This newest study looked at which schools were most successful at placing their graduates in the "best" law teaching jobs. The results are not significantly different from the results based on aggregating Larry Solum's data on all placements, though there are some clearer lines to be drawn.
I have posted a new paper--the subject of my 'Or 'Emet Lecture at Osgoode Hall Law School of York University, Toronto this past March--on the subject: "Why Tolerate Religion?" You may download the working draft here. Comments are welcome. Here is the abstract:
Religious toleration has long been the paradigm of the liberal ideal of toleration of group differences, as reflected in both the constitutions of the major Western democracies and in the theoretical literature explaining and justifying these practices. While the historical reasons for the special “pride of place” accorded religious toleration are familiar, what is surprising is that no one has been able to articulate a credible principled argument for tolerating religion qua religion: that is, an argument that would explain why, as a matter of moral or other principle, we ought to accord special legal and moral treatment to religious practices. There are, to be sure, principled arguments for why the state ought to tolerate a plethora of private choices, commitments, and practices of its citizenry, but none of these single out religion for anything like the special treatment it is accorded in, for example, American and Canadian constitutional law. So why tolerate religion? Not because of anything that has to do with it being religion as such—or so this paper argues.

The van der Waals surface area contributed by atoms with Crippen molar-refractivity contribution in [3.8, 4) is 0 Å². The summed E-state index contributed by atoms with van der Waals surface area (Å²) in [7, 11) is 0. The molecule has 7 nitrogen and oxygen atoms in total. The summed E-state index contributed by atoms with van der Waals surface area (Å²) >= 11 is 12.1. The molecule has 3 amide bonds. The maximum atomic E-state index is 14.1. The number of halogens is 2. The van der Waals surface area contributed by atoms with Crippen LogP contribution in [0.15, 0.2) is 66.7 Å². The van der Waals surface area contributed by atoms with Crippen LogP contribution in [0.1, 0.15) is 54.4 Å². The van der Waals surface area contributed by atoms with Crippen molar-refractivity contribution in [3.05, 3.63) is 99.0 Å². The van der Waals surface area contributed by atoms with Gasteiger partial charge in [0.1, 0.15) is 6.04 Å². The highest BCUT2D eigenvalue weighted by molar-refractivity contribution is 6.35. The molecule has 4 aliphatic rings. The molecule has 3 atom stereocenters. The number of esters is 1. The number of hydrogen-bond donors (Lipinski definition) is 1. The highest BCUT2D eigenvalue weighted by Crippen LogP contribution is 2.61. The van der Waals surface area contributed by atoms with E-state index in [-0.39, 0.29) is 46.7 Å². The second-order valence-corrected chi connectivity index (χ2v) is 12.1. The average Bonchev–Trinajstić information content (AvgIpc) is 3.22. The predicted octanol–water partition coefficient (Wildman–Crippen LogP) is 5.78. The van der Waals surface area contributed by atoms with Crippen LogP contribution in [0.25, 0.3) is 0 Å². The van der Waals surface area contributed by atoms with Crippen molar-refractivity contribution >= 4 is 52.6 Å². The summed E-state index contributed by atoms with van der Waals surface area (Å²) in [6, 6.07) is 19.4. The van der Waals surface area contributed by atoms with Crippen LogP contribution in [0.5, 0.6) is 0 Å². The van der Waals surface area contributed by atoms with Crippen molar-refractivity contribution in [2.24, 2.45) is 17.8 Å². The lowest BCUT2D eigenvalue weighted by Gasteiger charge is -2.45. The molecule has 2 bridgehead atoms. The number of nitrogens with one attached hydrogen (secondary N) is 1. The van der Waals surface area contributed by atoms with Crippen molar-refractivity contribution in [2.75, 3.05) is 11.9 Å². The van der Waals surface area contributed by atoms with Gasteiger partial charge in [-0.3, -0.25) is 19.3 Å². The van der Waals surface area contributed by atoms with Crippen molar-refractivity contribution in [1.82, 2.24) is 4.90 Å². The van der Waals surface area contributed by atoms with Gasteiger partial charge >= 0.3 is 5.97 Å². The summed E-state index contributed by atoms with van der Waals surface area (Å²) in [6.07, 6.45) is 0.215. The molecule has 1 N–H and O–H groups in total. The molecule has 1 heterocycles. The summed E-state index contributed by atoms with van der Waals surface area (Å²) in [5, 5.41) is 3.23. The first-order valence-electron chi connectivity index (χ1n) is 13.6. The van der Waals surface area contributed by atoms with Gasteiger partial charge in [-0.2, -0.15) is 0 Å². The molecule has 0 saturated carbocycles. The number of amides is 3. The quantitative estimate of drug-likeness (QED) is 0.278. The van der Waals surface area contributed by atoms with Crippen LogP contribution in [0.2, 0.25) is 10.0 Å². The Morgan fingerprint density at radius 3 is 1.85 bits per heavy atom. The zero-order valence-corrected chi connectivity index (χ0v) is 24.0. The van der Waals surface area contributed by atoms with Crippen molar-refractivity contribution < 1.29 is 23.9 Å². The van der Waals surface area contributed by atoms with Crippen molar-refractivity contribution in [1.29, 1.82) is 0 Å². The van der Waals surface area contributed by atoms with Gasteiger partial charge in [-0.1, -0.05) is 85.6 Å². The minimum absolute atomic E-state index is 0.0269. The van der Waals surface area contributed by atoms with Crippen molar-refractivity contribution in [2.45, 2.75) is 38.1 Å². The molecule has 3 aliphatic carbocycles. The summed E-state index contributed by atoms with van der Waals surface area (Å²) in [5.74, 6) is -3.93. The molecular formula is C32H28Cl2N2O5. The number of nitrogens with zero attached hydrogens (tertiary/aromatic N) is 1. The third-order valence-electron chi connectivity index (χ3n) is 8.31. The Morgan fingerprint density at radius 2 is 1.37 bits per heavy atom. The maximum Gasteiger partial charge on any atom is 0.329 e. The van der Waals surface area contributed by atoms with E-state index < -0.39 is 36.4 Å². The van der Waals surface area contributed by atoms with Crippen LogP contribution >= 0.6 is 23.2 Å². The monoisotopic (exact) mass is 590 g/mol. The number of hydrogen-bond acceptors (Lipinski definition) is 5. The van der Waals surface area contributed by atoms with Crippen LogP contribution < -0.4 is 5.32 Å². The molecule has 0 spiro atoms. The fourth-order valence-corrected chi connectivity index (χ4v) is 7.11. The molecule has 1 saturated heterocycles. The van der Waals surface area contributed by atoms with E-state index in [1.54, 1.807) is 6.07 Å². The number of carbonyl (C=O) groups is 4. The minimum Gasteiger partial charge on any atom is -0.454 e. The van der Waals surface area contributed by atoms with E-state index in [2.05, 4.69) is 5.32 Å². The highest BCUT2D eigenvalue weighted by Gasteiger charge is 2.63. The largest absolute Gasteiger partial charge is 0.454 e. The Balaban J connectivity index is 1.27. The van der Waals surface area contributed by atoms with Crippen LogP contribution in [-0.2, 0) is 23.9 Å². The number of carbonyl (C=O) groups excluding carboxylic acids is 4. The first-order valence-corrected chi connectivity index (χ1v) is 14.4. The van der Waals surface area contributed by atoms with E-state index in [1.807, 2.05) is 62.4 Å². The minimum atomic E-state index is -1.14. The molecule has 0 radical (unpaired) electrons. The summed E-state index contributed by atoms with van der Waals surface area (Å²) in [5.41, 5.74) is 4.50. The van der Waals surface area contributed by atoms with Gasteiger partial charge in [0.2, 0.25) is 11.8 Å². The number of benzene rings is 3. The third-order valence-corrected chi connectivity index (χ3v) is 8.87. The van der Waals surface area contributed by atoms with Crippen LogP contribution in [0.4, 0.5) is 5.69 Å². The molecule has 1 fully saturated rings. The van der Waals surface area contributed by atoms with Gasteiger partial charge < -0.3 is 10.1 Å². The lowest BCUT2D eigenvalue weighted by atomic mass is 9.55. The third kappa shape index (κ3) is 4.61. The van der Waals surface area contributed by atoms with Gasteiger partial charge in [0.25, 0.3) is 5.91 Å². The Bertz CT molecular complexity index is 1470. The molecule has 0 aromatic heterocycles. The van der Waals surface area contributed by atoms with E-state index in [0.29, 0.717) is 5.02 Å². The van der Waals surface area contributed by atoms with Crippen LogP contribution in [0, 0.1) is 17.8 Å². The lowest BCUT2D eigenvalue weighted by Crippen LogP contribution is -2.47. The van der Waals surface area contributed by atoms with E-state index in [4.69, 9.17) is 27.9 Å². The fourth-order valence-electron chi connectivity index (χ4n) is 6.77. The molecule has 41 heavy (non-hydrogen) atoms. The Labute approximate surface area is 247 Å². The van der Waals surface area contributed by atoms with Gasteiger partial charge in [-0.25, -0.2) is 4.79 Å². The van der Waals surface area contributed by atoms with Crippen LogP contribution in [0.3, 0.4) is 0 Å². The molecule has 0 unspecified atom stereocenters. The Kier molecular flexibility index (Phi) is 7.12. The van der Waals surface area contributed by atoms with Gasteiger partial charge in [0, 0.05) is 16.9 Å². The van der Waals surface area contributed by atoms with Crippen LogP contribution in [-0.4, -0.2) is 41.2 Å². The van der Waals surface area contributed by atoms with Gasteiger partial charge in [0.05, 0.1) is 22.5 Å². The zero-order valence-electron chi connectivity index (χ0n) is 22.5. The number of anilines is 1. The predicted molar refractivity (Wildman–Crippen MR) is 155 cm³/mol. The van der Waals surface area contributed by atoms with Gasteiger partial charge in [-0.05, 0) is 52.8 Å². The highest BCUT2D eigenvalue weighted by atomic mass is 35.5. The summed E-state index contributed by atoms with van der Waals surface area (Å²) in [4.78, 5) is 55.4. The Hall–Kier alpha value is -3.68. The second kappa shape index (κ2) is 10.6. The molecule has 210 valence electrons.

Edward Swaine (international law, antitrust, foreign relations law), an Associate Professor of Legal Studies at the Wharton School of the University of Pennsylvania, who also holds a secondary appointment in the Law School at Penn, has accepted a tenure-track offer from the law school at George Washington University, to start in the fall.
Richard Michael Fischl (labor law, Critical Legal Studies), a longtime member of the law faculty at the University of Miami, has accepted a senior offer from the University of Connecticut School of Law in Hartford.
Tracey Meares (criminal law & procedure) at the University of Chicago Law School has accepted a senior offer from Yale Law School. Meares's former colleague and occasional co-author Dan Kahan (criminal law & procedure) moved from Chicago to Yale in 1999.
Yale, which also hired Heather Gerken (election law, voting rights) from Harvard this year, will be announcing one more senior hire of a woman from the Harvard faculty before long--or so I am told.
It's been a pleasure and privilege to have had the opportunity to work with many of you during your time in the Law School. I'm sure I speak for all my colleagues in wishing you much professional success and personal happiness in the years ahead. I look forward to seeing many of you at tomorrow's graduation ceremony.